The stolen cards were still considered evidence, so the researchers couldn’t do a full tear-down or run any tests that would alter the data on the card, so they used X-ray scans to look at where the chip cards had been tampered with. They also analyzed the way the chips distributed electricity when in use and used read-only programs to see what information the cards sent to a Point of Sale (POS) terminal. According to the paper, the fraudsters were able to perform a man-in-the-middle attack by programming a second hobbyist chip called a FUN card to accept any PIN entry, and soldering that chip onto the card’s original chip. This increased the thickness of the chip from 0.4mm to 0.7mm, “making insertion into a PoS somewhat uneasy but perfectly feasible,” the researchers write. [….] The researchers explain that a typical EMV transaction involves three steps: card authentication, cardholder verification, and then transaction authorization. During a transaction using one of the altered cards, the original chip was allowed to respond with the card authentication as normal. Then, during card holder authentication, the POS system would ask for a user’s PIN, the thief would respond with any PIN, and the FUN card would step in and send the POS the code indicating that it was ok to proceed with the transaction because the PIN checked out. During the final transaction authentication phase, the FUN card would relay the transaction data between the POS and the original chip, sending the issuing bank an authorization request cryptogram which the card issuer uses to tell the POS system whether to accept the transaction or not.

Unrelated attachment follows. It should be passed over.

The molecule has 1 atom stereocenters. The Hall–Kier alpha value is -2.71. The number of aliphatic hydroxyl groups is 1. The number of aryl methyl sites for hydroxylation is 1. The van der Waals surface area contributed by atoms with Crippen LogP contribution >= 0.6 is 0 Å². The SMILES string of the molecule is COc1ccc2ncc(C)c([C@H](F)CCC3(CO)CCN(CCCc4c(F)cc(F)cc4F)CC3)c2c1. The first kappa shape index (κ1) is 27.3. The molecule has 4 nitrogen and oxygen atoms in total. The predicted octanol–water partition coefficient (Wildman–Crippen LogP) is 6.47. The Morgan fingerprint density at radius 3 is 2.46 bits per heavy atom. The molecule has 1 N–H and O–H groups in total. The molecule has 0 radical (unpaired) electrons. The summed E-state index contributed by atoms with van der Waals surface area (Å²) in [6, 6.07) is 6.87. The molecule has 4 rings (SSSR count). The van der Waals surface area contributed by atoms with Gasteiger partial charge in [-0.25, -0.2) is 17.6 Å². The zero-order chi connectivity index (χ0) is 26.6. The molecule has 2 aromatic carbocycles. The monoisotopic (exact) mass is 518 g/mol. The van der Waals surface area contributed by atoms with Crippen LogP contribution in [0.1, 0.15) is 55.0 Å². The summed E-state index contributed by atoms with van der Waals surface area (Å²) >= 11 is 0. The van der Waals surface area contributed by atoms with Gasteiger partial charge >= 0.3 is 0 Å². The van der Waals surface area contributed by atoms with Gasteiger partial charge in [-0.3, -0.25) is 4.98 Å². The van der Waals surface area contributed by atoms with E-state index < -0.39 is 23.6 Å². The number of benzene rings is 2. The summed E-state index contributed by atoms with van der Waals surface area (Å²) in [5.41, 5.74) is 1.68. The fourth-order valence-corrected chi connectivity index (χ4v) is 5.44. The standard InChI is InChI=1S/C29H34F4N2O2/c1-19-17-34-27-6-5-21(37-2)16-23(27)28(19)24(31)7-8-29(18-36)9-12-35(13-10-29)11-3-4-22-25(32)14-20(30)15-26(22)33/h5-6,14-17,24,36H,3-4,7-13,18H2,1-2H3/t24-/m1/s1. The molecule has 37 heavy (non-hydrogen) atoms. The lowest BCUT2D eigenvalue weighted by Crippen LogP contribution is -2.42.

using Spark, Tesseract, HBase, Solr and Leptonica. Actually pretty feasible
The metric is termed ?(P)-consistency, and is actually very simple. A read for the same data is sent to all replicas in P, and ?(P)-consistency is defined as the frequency with which that read returns the same result from all replicas. ?(G)-consistency applies this metric globally, and ?(R)-consistency applies it within a region (cluster). Facebook have been tracking this metric in production since 2012.
How FB push config changes from Git (where it is code reviewed, version controlled, and history tracked with strong auth) to Zeus (their Zookeeper fork) and from there to live production servers.
a high-performance multiple regex matching library. Hyperscan uses hybrid automata techniques to allow simultaneous matching of large numbers (up to tens of thousands) of regular expressions and for the matching of regular expressions across streams of data.Via Tony Finch